You see, Jelmberg had a vision about a decade before. That vision caused him to see life through the eyes of a homeless man. That vision was detailed, and it mapped out a plan of action that could be taken world-wide. It was a vision so huge, it scared Christian. But it was also a vision that wouldn’t let him go. To better understand the people he was compelled to help, Jelmberg spent 10 days on the streets, homeless. He was dropped off in the desert, literally penniless with only the clothes on his back. His day was full just trying to fulfill his own basic needs day to day. He found a fresh water source. He held up a sign, “Will Work for Food”. No work was ever offered, but he managed to eat. Merely surviving, traveling on foot all day long, searching for his next meal and refuge left Jelmberg little free time. He tried to get some clean clothes from a thrift store chain that boasts supporting those less fortunate, and was denied. The clothes there were for sale only. He began to see and feel the condemnation that the homeless live under, and to understand more clearly, the sense of complacency that could keep someone from reaching out for help. And Jelmberg had one advantage over some of the other homeless: he wasn’t crippled by addiction.
On this fateful Sunday, with his outreach in progress and growing, Jelmberg was making his traditional rounds to pick up anyone who wanted to go to church, and buy them lunch at the nearby Taco Bell. As he drove past, he had thought maybe he recognized Joseph on the side of the road. He was still unsure, trying to recognize him in his rearview mirror, when he saw the somewhat shaken young war veteran wave him down. He stopped the car and Joseph got in, and together, they headed for church. They headed toward hope, instead of that bridge, that connection, and the dead end that awaited him there. God showed up in the form of Jelmberg and in every person that helped Joseph find his way back home.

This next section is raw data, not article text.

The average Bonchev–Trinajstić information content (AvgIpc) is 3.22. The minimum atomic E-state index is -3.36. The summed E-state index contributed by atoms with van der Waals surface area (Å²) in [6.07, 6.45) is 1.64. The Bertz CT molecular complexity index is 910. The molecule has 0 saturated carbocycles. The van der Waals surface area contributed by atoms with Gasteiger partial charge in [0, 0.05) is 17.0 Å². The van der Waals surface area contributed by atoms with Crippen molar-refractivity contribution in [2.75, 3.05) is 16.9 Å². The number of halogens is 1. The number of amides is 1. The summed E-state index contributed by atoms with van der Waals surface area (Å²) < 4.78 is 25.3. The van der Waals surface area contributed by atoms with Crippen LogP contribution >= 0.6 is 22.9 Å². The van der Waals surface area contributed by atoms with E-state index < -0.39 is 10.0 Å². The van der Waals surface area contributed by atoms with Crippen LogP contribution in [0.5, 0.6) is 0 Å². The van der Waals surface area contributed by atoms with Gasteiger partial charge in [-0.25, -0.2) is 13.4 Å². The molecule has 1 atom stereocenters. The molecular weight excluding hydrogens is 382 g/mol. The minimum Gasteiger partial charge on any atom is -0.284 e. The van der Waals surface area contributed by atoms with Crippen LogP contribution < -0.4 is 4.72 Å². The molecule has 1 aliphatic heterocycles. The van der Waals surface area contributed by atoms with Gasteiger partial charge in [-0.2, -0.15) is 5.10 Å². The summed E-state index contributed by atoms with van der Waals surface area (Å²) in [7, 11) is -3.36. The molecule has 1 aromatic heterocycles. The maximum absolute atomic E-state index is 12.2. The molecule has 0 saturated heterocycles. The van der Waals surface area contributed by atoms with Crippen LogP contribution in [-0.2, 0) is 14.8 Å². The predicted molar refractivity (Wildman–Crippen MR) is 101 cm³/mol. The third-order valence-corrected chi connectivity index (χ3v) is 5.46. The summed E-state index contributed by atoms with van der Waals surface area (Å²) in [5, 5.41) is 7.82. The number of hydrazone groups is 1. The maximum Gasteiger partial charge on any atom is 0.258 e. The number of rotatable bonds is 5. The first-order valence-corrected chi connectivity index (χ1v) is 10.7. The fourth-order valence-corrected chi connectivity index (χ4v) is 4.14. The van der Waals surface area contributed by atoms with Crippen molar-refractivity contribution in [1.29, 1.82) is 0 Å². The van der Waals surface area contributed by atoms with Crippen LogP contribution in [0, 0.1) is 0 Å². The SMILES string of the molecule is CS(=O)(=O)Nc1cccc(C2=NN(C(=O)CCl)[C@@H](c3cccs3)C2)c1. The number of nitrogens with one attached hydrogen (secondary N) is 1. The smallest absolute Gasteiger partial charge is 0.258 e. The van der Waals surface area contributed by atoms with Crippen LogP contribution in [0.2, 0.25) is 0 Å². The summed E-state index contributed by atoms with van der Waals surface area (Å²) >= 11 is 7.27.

The Street Life Project helped Joseph get treatment for his addiction. He began working with Street Life helping others the way he’d been helped. When he moved to Virginia, to reunite with family, Joseph founded Street Life Project, Virginia. Jelmberg, having funded the Street Life Project in Coachella Valley basically on his own was already tapping all of his available resources, so Joseph had to find resources on his own. Joseph did what he could do to help until he landed employment in his passion; he was hired on as head chef at a restaurant. Today, with what resources he can network and give, Street Life Project, Virginia has helped get several homeless off the streets and into a life of hope and promise.